Of course we also have to point out again that Bolivar trask here (played by the amazing Peter Dinklage) is a different character from the Trask that showed up in X-Men: The Last Stand. He'd have to be because otherwise how do you explain him going from being white and around four feet tall to black, heavy-set, and closer to six feet tall. Also the third X-film took place in the late 2000s while this movie is set in the early seventies and in each case the actor is around the same age. Trask would also have to be 30 years older in the "later" appearance which, clearly, wasn't the case. The only other explanation is some really good, and very experimental, plastic surgery.

It's unclear to me how Kitty Pride can send the consciousness of other people back through time. In the original comics Kitty sent herself back which at least makes some sense -- if she can phase through space, why not time? But to send other people back would seem to be a very different power-set for the character. At that point, since Blink is in the piece, it would just make more sense to have Blink make a portal to send people back and forth. But Kitty did it in the original comics, so she has to do it here. Sending Wolverine back makes sense in that context since this movie is set in the 1970s and Wolverine is ageless. Still, it's an odd change to the story that really doesn't make much sense when you think about it.

For one brief sequence we get to see a returning Havok (from X-Men: First Class) and Toad (last seen in the first X-Men film). While Havok is a nice touch of continuity I was much more excited seeing them bring back Toad again, even if it was just for this one scene (and then, sadly, never again in the series).

Mystique's power creep is another matter in this film, though. As we touched upon before, she can subtly change her shape as well as mimic voices and create clothing, all from just pictures and her own abilities. Even accepting that, which is a lot, the fact that she can also shrink herself down to Trask's size is a bit much. He's smaller than her by a fair bit, so where does all her extra matter go? Blowing herself up is one thing since, presumably, she can get a little stretchy, maybe have an internal air pocket, but it's much harder to explain away lost matter like that. Plus she can create exact thumb prints without actually touching a person in real life? Really?

This film gives us one of the best characters for the reboot series, Peter Maximoff, aka Quicksilver. Those of you that keep up with the various superhero franchises will know that we also had a different version of Quicksilver show up in the Marvel Cinematic UniverseWhen it first began in 2008 with a little film called Iron Man no one suspected the empire that would follow. Superhero movies in the past, especially those not featuring either Batman or Superman, were usually terrible. And yet, Iron Man would lead to a long series of successful films, launching the most successful cinema brand in history: the Marvel Cinematic Universe. in Avengers: Age of Ultron. That's a curious case of the way the licensing for the X-Men characters was contracted as Fox goes the rights to everyone that was a mutant but Marvel retained the rights to anyone who had been an Avenger up until that point. Peter, and his sister Wanda (aka Scarlet Witch), were both Avengers in the past so both Marvel and Fox got to use the character. And, in this instance, Fox did a better job with the character -- Peter in the MCU totally sucked.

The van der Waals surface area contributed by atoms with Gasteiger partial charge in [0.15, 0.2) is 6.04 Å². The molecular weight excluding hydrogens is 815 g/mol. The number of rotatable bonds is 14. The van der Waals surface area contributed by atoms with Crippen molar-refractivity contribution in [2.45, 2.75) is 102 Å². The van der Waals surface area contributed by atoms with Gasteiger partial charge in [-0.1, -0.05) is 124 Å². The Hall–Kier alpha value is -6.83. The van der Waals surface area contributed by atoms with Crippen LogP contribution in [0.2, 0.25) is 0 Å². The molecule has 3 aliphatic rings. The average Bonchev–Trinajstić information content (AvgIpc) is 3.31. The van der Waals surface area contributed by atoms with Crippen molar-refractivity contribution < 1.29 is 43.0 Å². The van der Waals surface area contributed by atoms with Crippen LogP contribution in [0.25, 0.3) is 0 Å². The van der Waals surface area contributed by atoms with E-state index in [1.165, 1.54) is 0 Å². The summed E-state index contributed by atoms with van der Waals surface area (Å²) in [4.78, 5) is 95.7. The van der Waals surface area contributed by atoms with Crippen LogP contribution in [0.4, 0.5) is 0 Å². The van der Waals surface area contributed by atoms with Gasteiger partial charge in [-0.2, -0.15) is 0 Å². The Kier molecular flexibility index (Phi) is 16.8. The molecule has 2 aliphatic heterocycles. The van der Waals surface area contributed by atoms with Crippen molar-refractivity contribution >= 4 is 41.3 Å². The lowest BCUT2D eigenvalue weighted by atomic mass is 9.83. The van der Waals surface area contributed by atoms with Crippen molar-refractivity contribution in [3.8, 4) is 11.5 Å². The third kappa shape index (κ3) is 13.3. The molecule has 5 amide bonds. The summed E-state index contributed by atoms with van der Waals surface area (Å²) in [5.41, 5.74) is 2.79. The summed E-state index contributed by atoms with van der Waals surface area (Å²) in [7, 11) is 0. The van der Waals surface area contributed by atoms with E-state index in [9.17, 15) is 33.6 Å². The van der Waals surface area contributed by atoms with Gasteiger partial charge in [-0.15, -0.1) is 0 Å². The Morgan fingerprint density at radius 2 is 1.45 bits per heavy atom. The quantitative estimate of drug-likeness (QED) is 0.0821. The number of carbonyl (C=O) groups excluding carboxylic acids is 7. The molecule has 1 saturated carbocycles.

During the big mid-point fight, Wolverine sees trask and then freaks out, losing his cool and causing his time-displaced mind to freak out. He flails about, injuring future-Kitty in the process. In the normal movie she continues to plug on, barely keeping him in place until the end. In the director's cut of the film, the "Rogue Cut", Iceman, Charles, and Erik in the future go to the former X-Mansion to rescue Rogue so she can use her copying power to borrow Kitty's ability and take over for the injured woman. The Sentinels then follow a tag in Rogue to find the heroes and cause the big, climactic end fight. There are also a couple of other minute additions to the film (a sequence of Mystique at the X-Mansion, an extra tag ending for Trask), but that's the primary narrative difference and, honestly it doesn't add or change a lot about the overall story.

It's amusing, of course, because without all that footage, Rogue is essentially reduced to a one-scene cameo at the end of the film without any explanation. Not that she was really missed.

This movie sets Mystique on a different path after this one where she isn't the second-in-command to Erik (largely because of the couple of times he betrays her here). This would have a big effect on the future movies of the series (the original trilogy). But then it also sets up Wolverine to forcibly join the Weapon X project in a different way, which puts him on a different path (and thankfully reboots X-Men Origins: Wolverine right out of continuity (so it's not all bad news there). That said, Mystique (dressed as Stryker) is the one to pull Wolverine out of the river at the end of the movie so how he ends up in the Weapon X program after that is a bit of a mystery. Likely the producers simply forgot that little detail when the next movie came along, screwing up continuity there.

Also, sadly, despite the happy ending we see in this film, it's not all sunshine and roses for the future of mutants, as we see in one of the final films for the continuity, Logan.